The Hubbard family, though quite southern, lacks a true aristocratic pedigree, as their money was made through business—as Birdie Hubbard, Oscar’s wife, says (quoting her own mother in her reluctance to marry her daughter to a Hubbard), they are “people who made their money charging awful interest to poor, ignorant niggers and cheating them on what they bought” (59).  Birdie was raised in a truly southern aristocratic family on a plantation called Lionnet, and spends most of the play inebriated and reminiscing about how much better life was there.  Oscar is openly disdainful and downright rude to his wife, and she in turn dislikes both her husband and their son, Leo.  Leo works for Horace at his bank, though he has already been caught stealing from him once.  The Hubbard siblings, in addition to their business dealings, are also at work to set get Leo married to Regina and Horace’s daughter Alexandra, in order to further cement a financially lucrative bond with Horace’s money.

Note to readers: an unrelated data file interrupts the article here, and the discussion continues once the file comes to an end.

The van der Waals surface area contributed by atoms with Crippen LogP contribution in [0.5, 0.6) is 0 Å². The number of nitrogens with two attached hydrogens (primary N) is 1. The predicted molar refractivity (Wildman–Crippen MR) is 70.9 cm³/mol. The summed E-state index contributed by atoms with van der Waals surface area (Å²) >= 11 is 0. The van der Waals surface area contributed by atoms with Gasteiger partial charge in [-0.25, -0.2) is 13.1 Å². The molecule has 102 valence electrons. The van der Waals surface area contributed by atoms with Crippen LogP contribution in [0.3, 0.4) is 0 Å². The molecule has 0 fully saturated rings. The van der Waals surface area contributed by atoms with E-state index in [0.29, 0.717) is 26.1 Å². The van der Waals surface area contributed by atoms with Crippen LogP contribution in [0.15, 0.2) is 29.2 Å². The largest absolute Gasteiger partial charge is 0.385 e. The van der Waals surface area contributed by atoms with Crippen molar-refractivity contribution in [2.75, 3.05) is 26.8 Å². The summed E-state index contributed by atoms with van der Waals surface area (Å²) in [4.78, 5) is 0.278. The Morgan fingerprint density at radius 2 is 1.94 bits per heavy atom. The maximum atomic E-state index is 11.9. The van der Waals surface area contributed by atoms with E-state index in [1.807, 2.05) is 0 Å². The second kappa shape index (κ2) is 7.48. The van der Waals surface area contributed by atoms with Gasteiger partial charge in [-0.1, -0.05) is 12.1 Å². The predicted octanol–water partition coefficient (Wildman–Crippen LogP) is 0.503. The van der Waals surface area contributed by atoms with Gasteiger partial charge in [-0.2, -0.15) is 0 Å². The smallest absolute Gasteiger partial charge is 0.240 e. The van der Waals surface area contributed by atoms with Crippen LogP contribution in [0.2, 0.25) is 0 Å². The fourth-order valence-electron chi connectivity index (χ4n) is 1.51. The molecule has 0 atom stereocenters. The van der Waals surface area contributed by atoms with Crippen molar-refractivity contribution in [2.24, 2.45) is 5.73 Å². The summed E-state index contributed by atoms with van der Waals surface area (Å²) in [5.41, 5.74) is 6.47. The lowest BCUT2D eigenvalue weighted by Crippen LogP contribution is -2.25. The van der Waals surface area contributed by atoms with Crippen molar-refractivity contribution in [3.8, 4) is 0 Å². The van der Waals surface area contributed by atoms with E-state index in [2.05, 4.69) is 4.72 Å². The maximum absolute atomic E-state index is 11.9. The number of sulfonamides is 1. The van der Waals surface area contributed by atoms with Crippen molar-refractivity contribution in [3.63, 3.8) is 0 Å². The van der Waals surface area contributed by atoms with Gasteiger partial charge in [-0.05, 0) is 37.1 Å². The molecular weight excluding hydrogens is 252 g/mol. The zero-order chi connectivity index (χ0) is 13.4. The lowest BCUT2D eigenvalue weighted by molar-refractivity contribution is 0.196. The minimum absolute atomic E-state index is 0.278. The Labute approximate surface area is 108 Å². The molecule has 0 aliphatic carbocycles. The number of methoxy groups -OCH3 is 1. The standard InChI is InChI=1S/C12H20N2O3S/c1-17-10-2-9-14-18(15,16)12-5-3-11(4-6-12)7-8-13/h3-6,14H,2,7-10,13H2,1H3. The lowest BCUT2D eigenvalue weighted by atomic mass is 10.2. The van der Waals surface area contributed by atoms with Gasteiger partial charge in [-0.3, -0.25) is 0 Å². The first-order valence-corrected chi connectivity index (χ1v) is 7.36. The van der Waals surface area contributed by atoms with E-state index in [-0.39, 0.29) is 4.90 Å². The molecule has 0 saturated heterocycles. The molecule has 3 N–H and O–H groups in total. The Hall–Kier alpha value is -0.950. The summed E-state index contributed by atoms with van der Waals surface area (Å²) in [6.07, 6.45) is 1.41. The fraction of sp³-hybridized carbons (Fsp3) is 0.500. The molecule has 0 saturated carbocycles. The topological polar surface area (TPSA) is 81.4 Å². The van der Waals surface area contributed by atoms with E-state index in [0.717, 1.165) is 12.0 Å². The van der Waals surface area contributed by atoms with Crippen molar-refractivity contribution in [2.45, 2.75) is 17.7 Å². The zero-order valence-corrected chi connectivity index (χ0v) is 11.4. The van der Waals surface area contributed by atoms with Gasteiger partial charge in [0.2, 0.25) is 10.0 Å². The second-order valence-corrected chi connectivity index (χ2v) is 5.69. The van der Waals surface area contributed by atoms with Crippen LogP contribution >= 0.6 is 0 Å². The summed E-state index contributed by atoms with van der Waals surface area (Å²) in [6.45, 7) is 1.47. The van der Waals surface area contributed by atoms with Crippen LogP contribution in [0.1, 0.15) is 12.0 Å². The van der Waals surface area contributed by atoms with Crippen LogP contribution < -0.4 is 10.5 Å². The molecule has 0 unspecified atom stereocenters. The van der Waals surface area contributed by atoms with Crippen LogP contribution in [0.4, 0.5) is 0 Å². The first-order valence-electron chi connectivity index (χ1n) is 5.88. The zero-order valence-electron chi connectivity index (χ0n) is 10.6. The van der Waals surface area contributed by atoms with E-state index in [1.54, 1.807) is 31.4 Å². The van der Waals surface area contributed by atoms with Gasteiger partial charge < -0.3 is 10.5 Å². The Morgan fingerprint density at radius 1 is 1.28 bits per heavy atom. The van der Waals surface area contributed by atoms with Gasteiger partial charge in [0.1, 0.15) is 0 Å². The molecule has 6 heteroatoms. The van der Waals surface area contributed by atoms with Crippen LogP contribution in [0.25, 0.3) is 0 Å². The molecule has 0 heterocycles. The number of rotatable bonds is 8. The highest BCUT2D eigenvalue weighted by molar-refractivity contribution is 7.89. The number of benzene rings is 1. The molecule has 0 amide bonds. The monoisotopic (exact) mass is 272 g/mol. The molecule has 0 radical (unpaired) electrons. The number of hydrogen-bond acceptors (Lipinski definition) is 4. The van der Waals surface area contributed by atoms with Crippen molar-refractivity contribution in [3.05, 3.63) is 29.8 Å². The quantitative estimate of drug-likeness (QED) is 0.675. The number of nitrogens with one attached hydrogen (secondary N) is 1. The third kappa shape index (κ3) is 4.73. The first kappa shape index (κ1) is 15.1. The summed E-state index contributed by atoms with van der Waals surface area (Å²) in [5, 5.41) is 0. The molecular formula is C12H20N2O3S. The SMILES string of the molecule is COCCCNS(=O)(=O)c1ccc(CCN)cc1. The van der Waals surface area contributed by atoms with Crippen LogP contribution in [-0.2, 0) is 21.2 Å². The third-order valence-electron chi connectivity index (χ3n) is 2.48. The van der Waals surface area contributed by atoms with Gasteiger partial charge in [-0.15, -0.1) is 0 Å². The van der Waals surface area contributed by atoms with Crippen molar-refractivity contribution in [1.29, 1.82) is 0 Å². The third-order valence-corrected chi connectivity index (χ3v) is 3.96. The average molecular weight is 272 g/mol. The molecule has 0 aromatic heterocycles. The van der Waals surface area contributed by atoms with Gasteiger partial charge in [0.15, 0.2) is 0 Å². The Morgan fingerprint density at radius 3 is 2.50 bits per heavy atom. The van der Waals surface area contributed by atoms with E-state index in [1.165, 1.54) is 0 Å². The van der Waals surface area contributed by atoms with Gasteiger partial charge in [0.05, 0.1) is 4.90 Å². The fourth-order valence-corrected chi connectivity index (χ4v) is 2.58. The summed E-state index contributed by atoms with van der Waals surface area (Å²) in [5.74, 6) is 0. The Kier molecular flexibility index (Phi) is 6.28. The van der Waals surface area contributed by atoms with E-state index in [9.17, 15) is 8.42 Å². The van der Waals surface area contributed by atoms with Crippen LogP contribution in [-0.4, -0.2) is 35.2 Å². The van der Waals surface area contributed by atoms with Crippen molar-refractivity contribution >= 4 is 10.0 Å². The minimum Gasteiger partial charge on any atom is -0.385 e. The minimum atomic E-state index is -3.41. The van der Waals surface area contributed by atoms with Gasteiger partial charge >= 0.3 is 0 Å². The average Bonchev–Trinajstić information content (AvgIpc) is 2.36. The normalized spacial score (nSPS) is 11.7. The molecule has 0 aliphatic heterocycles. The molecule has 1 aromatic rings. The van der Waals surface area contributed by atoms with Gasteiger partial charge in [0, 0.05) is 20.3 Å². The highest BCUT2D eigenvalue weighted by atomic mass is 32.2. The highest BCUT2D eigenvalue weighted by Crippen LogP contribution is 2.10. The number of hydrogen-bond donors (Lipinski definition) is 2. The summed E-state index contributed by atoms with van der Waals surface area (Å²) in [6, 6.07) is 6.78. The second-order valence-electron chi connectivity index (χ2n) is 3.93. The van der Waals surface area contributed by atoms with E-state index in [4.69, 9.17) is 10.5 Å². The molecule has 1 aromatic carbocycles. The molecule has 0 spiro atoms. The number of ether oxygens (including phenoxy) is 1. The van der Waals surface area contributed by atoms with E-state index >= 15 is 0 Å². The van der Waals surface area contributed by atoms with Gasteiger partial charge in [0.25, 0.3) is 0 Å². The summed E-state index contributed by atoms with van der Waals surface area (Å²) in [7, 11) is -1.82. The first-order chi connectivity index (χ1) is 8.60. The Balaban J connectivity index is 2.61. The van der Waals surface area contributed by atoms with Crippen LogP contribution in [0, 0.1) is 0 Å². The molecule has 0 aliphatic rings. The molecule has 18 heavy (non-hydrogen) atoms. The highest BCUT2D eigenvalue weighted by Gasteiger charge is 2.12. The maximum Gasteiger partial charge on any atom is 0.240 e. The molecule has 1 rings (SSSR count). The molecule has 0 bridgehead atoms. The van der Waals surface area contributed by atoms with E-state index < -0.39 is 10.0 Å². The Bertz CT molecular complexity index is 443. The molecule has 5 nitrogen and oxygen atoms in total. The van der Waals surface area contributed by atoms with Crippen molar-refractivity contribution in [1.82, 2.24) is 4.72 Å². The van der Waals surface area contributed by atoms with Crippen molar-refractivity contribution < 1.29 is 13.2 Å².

Horace returns home with the knowledge that he will die soon, intent to punish his wife and her brothers as well as safeguard his daughter from their clutches.  He discovers, in light of his refusal to invest in the Hubbard’s new business deal, that Leo has used his position at the bank to steal bonds from his safe deposit box there, and that Ben has absconded with the bonds and made the deal with Marshall.  However, Horace is able to use this knowledge to further his ends, explaining to Regina that, rather than accuse her brothers, he will instead call the money a loan from Regina, and leave the rest of his fortune to their daughter, resulting in Regina’s complete dependence on her brothers after Horace’s death.  Their confrontation, however, is too much for Horace’s health, and he dies before changing the will.  Regina is able to utilize her position with her brothers, then, to end up the financial winner.